Although I prefer to use a liquid electrolyte, it will be understood that a gaseous fluid may be employed, as, for example, neon or the like, the electric disruptive arc having the possible effect of producing still further therapeutic results upon the body portion which is submersed in the fluid.

So far as the capabilities of my present invention in connection with internal cavities is concerned, I will refer illustratively to one specific type of treatment which will demonstrate its remarkable utility. So-called "Hunner" ulcers in the bladder are usually treated with argyrol, but they are difficult to observe since they are embedded within the walls of the bladder. By filling this cavity with an aqueous argyrol solution or the like, as indicated in Figure 6, the practice of my present invention may be caused to subject every minute area of the bladder wall to the medicative, and other, effects herein mentioned.

So far as I am aware this mode of treatment of the bladder, or, for that matter, of any interior 56 cavity, for diathermic or medicative purposes, is entirely novel and unique.

Although I have mentioned some of the possible beneficial effects of the phenomena resulting from the generation of a disruptive high-frequency arc o0 in a conductive fluid, it will be understood that so little is known of the human body and of its reactions, and so little is known of the exact nature of the phenomena which the high-frequency current produces under the conditions herein described, that in many cases it is not possible to definitely state whether the beneficial effects are produced by the heat or warmth, by the passage of the current itself, by the impregnation with medication, by the vibratory effects produced, by the bombardment of tissue with gases or particles, by the dissociation of the conductive fluid, by the effect of the arc upon colloids, or by the intense light which is produced.

In all probability, many of the effects are the result of combinations of these phenomena, and it will be understood that the application of my invention to specific instances will have specific results and particular advantages which will depend largely upon the particular requirements and circumstances of each case. Regardless of the causes or reasons for the results attained, it appears that the characterizing feature of my invention lies in the formation and sustention of a disruptive high-frequency arc beneath the surface of a current-conductive fluid, preferably, though not necesarily, a liquid; and preferably, though not necessarily, a liquid with which medicaments are associated, as, for example, in solution, in suspension, or incorporated with the current-conductive electrode itself. Furthermore, I deem it of particular importance to be enabled by my invention to produce these effects and to form the desired disruptive arc by a single connection to a suitable source of highfrequency current, either by connecting the source directly to the electrode and permitting the energy to be radiated by the patient, or by connecting the source with the patient and permitting the energy to be radiated by the operator.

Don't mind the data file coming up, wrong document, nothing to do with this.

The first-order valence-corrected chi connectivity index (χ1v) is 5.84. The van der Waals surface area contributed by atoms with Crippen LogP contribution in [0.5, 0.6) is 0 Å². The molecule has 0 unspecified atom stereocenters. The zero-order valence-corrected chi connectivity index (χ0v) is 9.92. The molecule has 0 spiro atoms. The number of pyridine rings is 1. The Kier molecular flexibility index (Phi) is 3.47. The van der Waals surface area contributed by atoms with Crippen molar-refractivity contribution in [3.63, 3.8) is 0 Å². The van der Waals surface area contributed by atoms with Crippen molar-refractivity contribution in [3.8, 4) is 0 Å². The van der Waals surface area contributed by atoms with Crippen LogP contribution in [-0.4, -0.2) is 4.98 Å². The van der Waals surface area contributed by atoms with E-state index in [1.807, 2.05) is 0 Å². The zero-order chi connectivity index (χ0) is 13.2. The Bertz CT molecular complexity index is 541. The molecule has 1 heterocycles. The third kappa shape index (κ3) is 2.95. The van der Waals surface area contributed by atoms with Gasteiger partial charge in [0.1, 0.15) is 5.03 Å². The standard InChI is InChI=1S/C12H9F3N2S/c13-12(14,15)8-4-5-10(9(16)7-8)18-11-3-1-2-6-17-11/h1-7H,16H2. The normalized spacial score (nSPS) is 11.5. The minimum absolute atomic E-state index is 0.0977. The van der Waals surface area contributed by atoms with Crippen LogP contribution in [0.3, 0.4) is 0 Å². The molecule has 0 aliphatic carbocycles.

In general, it will be obvious that changes in the details herein described and illustrated for the purpose of explaining the nature of my invention may be made by those skilled in the art without departing from the spirit and scope of the invention as expressed in the appended claims. It is therefore intended that these details be interpreted as illustrative, and not in a limiting sense.